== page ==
Bed Bath & Beyond shares plummeted more than 21 percent in trading Thursday after the struggling retailer slashed sales guidance and warned that weak brick-and-mortar store sales and tariffs on Chinese-made good would hurt its profits.
The share price plunge brought it to within a fraction of the stock's largest percentage drop on record, according to Dow Jones.
The company said its same-store sales fell 0.6 percent in its most recent fiscal quarter, marking the sixth consecutive quarter in which the key metric declined. Earnings fell to 36 cents per share, well below the 50 cents per share expected by analysts polled by Thomson Reuters.
Bed Bath and Beyond has struggled to maintain sales as more customers shift toward digitally savvy platforms such as Amazon and Walmart. Other competitors in domestic retail, including Target and HomeGoods, have also provided a tough challenge for the brand.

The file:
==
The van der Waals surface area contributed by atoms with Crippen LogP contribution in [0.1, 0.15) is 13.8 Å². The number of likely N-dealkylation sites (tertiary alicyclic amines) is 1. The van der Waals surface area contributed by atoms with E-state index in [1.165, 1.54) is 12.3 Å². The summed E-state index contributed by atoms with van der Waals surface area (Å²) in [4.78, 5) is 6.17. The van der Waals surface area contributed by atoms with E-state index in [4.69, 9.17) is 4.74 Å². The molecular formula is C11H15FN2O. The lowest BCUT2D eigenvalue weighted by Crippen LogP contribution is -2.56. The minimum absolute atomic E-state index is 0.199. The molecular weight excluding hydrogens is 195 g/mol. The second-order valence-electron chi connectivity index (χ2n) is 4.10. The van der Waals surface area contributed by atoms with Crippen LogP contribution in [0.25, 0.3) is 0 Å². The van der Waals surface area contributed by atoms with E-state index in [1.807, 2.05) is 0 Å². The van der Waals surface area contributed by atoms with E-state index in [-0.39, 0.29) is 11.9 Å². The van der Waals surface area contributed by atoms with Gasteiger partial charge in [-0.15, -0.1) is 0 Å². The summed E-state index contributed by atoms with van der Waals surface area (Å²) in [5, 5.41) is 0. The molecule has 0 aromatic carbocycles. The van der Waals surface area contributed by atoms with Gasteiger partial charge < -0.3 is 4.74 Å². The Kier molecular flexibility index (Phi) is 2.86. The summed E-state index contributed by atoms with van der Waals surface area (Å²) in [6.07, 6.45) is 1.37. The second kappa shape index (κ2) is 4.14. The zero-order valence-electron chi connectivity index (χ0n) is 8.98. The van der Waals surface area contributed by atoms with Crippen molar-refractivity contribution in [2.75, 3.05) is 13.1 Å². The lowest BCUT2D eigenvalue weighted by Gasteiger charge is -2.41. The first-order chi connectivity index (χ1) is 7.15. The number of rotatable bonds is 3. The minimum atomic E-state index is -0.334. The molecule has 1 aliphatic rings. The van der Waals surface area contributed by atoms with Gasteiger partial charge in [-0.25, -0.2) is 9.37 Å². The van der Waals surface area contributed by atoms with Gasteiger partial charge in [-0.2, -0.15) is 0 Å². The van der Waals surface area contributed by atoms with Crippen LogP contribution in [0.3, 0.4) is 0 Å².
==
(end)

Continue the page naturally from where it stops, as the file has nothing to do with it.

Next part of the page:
“The blunt truth is that Bed Bath & Beyond simply hasn't been up to the job of converting the momentum [seen] elsewhere in retail into its own commercial success,” said GlobalData Retail analyst Neil Saunders. “One of the key issues with Bed Bath & Beyond is that it fails to offer a distinct point of difference in a market that is now crowded with choice.”
Bed Bath & Beyond CFO Robyn D’Elia said the chain now expects full-year earnings to land at the low end of its forecast model, or about $2 per share. Same-store sales are expected to remain flat compared to last year.
The Trump administration has imposed 10 percent tariffs on $200 billion in Chinese-made goods, adding further pressure for the retailer.
“Regarding tariff, everything we know today about the impact on our business we’ve built into the back half [of the year],” D’Elia said. “For us, our direct imports from China represent a relatively small number of businesses. And we’re just -- we’re continuing to learn things through domestic vendors and we’ll continue to learn about that into the future.”